Common Core talks continue in Legislature
By Samuel Speciale, Education reporter
While education officials in Charleston solidify their opposition to legislation that would repeal Common Core, one state school board member said he agrees with many concerns outlined in the bill and hopes the Department of Education will work with lawmakers on finding a middle ground.
Tom Campbell told the Daily Mail on Friday that a wholesale repeal of the controversial education standards would be disruptive to the classroom, but admitted major changes are needed to correct issues plaguing the state’s education system.
“If that means Common Core has to go, that’s fine with me,” said the former Democratic delegate from Greenbrier County.
Common Core is a set of math and English standards that guarantees public school students across the country get the same basic education. After they were introduced in 2009, more than 40 states adopted the standards, but they have become increasingly unpopular each year, especially with conservatives who claim they usurp state sovereignty over public education.
The repeal bill, which passed the House of Delegates on Saturday in a 75-19 vote, would prohibit use of Common Core and the state’s subsequent Next Generation Content Standards, adopted in 2010 and 2011, respectively. It also would restrict student assessments and require the Department of Education to develop a new set of standards with the help of teachers, parents, other education officials and specially appointed legislators.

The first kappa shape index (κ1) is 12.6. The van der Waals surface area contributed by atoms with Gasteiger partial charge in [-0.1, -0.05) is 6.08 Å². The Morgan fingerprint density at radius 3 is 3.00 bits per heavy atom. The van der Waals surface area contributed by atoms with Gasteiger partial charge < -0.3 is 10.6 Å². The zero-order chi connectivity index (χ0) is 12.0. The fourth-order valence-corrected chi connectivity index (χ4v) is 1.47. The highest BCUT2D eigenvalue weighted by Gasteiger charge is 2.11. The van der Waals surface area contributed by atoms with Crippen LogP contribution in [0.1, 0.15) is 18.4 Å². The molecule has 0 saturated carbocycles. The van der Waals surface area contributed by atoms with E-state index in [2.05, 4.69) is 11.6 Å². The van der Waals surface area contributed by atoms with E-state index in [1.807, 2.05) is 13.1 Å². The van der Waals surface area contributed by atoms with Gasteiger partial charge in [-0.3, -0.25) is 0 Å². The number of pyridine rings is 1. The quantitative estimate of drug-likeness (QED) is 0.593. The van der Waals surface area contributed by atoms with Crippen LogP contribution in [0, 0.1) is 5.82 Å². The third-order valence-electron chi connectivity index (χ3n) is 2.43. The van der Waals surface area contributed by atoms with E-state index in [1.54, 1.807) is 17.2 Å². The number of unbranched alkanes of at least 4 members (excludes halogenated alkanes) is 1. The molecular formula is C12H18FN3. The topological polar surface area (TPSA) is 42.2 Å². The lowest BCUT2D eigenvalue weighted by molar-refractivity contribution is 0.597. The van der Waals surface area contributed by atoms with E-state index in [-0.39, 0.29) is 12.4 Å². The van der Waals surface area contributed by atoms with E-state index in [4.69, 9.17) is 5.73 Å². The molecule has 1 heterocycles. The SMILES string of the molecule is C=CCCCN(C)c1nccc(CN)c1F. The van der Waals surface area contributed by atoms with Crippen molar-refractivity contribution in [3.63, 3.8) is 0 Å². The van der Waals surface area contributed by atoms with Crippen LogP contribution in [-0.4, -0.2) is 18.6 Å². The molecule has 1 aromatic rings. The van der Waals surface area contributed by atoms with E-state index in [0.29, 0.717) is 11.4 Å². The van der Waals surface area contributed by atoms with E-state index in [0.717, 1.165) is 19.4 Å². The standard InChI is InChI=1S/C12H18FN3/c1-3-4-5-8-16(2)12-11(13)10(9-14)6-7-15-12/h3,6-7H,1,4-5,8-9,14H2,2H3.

State Superintendent Michael Martirano has said there will be “significant consequences” for students and teachers if the standards are repealed, and while Campbell agrees in part, he said working together would be more productive and potentially lead to a compromise.
Campbell isn’t sure that can or will happen though.
“I’m afraid everyone is getting in their corner of the ring to duke it out,” he said, later adding that students often get lost in the fray.
“My biggest frustration with the school board is that the focus, in my opinion, isn’t nearly enough on the wellbeing of our students.”
Campbell went on to say that the Department of Education is “very powerful and very condescending” and that it “does what it wants.”
The fight over Common Core may be more complicated and can likely be attributed to a lack of communication between the state’s chief educators and lawmakers.
Department of Education officials are frustrated with legislators, who they claim have not included them in conversations on the bill. This lack of involvement prompted school board members to call an emergency meeting on Friday and issue a proclamation detailing their willingness to meet with legislators to voice their concerns — chief among them being the cost of repealing and developing new standards after already investing millions into Common Core over the past four years.
The Department of Education estimates that carrying out the mandates of House Bill 2934 would cost $168 million, an amount legislators claim has been exaggerated.
While department officials are upset they have not had a chance to speak on the House floor, one delegate said the department has had plenty of time to convince the Legislature of Common Core’s merit in light of the state’s continued poor achievement scores.